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The Beatles Story Liverpool

The history of The Beatles is one that is hard to reduce down to mere words. The impact they had on not only music, but culture as a whole still reverberates today. Below is a brief overview of their history, from the birth of The Beatles, to becoming “more popular than Jesus”.

The early days

A 15-year-old Paul McCartney met a 16-year-old John Lennon in the most unassuming of settings – at a local church fete where John’s band The Quarrymen were performing (also the site of Eleanor Rigby’s grave). Paul was soon invited to join, with George Harrison later becoming part of the group and Stuart Sutcliffe on bass. Although the line-up was not complete, it signified the early birth of The Beatles.

The Quarrymen played a number of local concerts and picked up their first manager, Allan Williams. Soon enough they were out in Hamburg playing a long-term residency, with drummer Pete Best also joining the band. Sutcliffe left in 1961 and McCartney took over his role on bass. Lennon was heavily critical of Best’s drumming ability and a year later Ringo Starr was drafted in to take his place.

Rising stardom

Back home in the UK, they were beginning to take centre stage in the emerging Merseybeat scene. They quickly developed a following at The Cavern Club, which is where they were spotted by Brian Epstein and by 1962 he had become their manager. They tried to get a deal with Decca Records (who must regret it to this day), before they were signed by EMI’s Parlophone label.

In October of the same year, their second single, Love Me Do, reached number 17 in the UK charts. They went over to Hamburg for a fifth and final time, before coming back home with a new style and dedication to their music – and over the next 8 years they were definitely true to their word.

Superstardom

The rise of Beatlemania was fast and unexpected, with their first album, Please Please Me, reaching number 1 in 1963. They went on huge tours around Europe, usually besieged by thousands of eager fans wanting to get close to their idols. It was a period when ‘teenage culture’ was born, and The Beatles were at the forefront of this important social change.

In 1964 a movement labelled the ‘British Invasion’ began (involving other groups like The Rolling Stones, The Yardbirds, The Hollies etc.) and the appearance of The Beatles on the Ed Sullivan Show (their second TV appearance in the US) was watched by an massive 73 million TV viewers in America.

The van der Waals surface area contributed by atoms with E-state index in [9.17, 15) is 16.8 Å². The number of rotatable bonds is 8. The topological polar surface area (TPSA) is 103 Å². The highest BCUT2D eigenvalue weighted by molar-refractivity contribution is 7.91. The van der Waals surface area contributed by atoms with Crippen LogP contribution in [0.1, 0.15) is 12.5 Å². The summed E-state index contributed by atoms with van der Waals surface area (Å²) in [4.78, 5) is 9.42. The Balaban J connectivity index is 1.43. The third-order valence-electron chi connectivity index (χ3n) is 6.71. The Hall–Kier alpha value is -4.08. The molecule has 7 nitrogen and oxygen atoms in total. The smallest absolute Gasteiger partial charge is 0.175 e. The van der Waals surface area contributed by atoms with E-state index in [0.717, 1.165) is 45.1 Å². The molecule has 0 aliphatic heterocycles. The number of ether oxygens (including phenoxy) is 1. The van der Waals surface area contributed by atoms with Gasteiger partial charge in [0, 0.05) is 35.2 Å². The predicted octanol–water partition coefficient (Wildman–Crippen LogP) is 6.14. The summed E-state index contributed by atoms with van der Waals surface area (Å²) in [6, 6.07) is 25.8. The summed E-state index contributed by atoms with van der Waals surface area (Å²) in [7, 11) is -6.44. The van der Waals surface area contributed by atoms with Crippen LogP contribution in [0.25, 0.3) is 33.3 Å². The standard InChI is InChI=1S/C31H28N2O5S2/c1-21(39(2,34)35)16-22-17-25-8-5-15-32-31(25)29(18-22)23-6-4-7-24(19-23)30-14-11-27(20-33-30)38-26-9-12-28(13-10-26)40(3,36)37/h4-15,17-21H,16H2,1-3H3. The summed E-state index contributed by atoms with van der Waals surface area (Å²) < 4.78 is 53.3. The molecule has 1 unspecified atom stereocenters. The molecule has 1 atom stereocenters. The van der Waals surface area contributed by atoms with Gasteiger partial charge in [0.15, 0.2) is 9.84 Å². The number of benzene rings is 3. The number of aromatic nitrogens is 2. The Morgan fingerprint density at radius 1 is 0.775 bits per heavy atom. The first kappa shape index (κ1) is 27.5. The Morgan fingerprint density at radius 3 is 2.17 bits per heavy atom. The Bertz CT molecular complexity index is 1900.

The popularity of The Beatles was so big that at one point they held the top five places in the Billboard charts. Along with the huge sales and tours, they also recorded A Hard Day’s Night (which also became a film) and Beatles for Sale in late-1964.

All of the constant touring finally took its toll on the band (over 1,400 shows in 4 years), with their last ‘official’ concert taking place at Candlestick Park, San Francisco in August 1966. Famously they only ever appeared on Top of the Pops once, which was in 1966, where they sung Paperback Writer, only weeks before they stopped touring for good.

The final years

Being off the road gave The Beatles the chance to take more chances with their music and experiment – which led to a period that many believe to be the best of their time together as a band.

A further six albums were released between 1966 and 1970, with the now classic Sgt. Pepper’s Lonely Hearts Club Band being the first. Brian Epstein tragically died a year later and the once unbreakable unity of the band slowly started to show signs of breaking.

This never once stopped their output, creativity or success, with nearly all of the six albums released in this period reaching number one on both sides of the Atlantic. With tensions continuing to rise within the group, they gave their now iconic final live appearance on the rooftop of their Apple Corps record label in January 1969.

Abbey Road was released later that year, with The Beatles ‘officially’ breaking up in April 1970 when McCartney said he was leaving the group (although John already had the previous year).

There was still one more album to be released, with their 12th studio album, Let It Be, hitting stores on 8th May 1970. It felt like the perfect send off from a group that shook the world and has left behind a legacy unlike any other band in history.

 

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